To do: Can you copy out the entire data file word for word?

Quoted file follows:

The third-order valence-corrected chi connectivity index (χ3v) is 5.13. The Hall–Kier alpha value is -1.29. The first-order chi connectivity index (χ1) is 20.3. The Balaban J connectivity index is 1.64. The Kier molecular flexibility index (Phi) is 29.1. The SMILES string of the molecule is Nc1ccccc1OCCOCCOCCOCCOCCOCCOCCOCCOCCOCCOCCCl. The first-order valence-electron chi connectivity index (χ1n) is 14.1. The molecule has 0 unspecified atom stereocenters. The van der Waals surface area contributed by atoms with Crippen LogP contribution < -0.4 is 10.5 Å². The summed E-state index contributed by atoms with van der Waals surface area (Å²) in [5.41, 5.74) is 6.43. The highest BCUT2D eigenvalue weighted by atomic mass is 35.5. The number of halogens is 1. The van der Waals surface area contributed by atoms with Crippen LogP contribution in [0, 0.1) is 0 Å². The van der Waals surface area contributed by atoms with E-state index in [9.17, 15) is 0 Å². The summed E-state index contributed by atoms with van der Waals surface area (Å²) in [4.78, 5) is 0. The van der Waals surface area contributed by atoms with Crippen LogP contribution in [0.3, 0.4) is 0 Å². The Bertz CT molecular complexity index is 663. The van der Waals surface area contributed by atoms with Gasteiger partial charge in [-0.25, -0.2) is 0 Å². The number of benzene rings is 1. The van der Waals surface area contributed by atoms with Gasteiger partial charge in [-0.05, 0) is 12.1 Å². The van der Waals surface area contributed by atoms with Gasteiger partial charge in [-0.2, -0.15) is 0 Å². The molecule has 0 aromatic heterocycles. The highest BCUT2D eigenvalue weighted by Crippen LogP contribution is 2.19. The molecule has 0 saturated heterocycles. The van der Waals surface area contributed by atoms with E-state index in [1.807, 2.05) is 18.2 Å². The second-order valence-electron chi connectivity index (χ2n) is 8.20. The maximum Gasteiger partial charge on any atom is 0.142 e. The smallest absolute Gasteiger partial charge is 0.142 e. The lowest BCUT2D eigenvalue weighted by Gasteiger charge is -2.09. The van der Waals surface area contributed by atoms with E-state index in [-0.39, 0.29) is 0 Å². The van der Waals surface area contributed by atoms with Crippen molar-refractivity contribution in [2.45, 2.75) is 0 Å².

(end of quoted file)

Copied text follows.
The third-order valence-corrected chi connectivity index (χ3v) is 5.13. The Hall–Kier alpha value is -1.29. The first-order chi connectivity index (χ1) is 20.3. The Balaban J connectivity index is 1.64. The Kier molecular flexibility index (Phi) is 29.1. The SMILES string of the molecule is Nc1ccccc1OCCOCCOCCOCCOCCOCCOCCOCCOCCOCCOCCCl. The first-order valence-electron chi connectivity index (χ1n) is 14.1. The molecule has 0 unspecified atom stereocenters. The van der Waals surface area contributed by atoms with Crippen LogP contribution < -0.4 is 10.5 Å². The summed E-state index contributed by atoms with van der Waals surface area (Å²) in [5.41, 5.74) is 6.43. The highest BCUT2D eigenvalue weighted by atomic mass is 35.5. The number of halogens is 1. The van der Waals surface area contributed by atoms with Crippen LogP contribution in [0, 0.1) is 0 Å². The van der Waals surface area contributed by atoms with E-state index in [9.17, 15) is 0 Å². The summed E-state index contributed by atoms with van der Waals surface area (Å²) in [4.78, 5) is 0. The van der Waals surface area contributed by atoms with Crippen LogP contribution in [0.3, 0.4) is 0 Å². The Bertz CT molecular complexity index is 663. The van der Waals surface area contributed by atoms with Gasteiger partial charge in [-0.25, -0.2) is 0 Å². The number of benzene rings is 1. The van der Waals surface area contributed by atoms with Gasteiger partial charge in [-0.05, 0) is 12.1 Å². The van der Waals surface area contributed by atoms with Gasteiger partial charge in [-0.2, -0.15) is 0 Å². The molecule has 0 aromatic heterocycles. The highest BCUT2D eigenvalue weighted by Crippen LogP contribution is 2.19. The molecule has 0 saturated heterocycles. The van der Waals surface area contributed by atoms with E-state index in [1.807, 2.05) is 18.2 Å². The second-order valence-electron chi connectivity index (χ2n) is 8.20. The maximum Gasteiger partial charge on any atom is 0.142 e. The smallest absolute Gasteiger partial charge is 0.142 e. The lowest BCUT2D eigenvalue weighted by Gasteiger charge is -2.09. The van der Waals surface area contributed by atoms with E-state index in [-0.39, 0.29) is 0 Å². The van der Waals surface area contributed by atoms with Crippen molar-refractivity contribution in [2.45, 2.75) is 0 Å².